Charged particles from the solar wind collide with Earth's magnetosphere, reacting in complex patterns that produce whorls and curtains of incredible color. During certain geomagnetic events, you may be able to see the Northern Lights as far south as Washington, DC, but the wild coast of southwestern Iceland makes for an idyllic backdrop any night of the year. Photo: davidmarxphoto/Shutterstock

Livestream the Northern Lights to Stay Connected With the Outdoors During Self-Isolation

News Astronomy
by Eben Diskin Mar 31, 2020

Since travel is on hold indefinitely, you might have to wait a little longer to check “witnessing the northern lights” off your bucket list. Nothing beats seeing the phenomenon in person, and watching them on a TV or computer screen is certainly not the same, but since you probably won’t be venturing to the Arctic this April — therefore missing the end of northern lights season — watching a livestream will just have to do.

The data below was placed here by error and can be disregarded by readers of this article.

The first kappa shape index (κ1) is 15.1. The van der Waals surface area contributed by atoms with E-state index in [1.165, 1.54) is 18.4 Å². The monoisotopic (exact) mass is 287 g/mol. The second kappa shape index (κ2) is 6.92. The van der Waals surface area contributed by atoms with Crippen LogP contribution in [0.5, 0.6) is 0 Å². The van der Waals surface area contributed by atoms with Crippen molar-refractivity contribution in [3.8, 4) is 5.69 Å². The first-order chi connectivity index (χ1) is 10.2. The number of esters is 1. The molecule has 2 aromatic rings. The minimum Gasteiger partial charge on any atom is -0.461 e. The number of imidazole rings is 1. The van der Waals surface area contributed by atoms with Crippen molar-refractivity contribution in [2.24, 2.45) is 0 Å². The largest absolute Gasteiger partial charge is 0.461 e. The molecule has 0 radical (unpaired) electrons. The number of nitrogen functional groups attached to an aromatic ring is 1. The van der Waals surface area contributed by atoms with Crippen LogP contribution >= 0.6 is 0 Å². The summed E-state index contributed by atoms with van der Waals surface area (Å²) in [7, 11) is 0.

Every night, Polar Bears International and Explore.org are streaming the night sky from the Churchill Northern Studies Centre in Manitoba, Canada.

“In the current situation,” said BJ Kirschhoffer, director of field operations with Polar Bears International, to Thrillist, “where people are encouraged or even forced to stay at home because of COVID-19, I think the aurora camera and the other explore cams offer people a taste of nature where they may not otherwise have the opportunity.”

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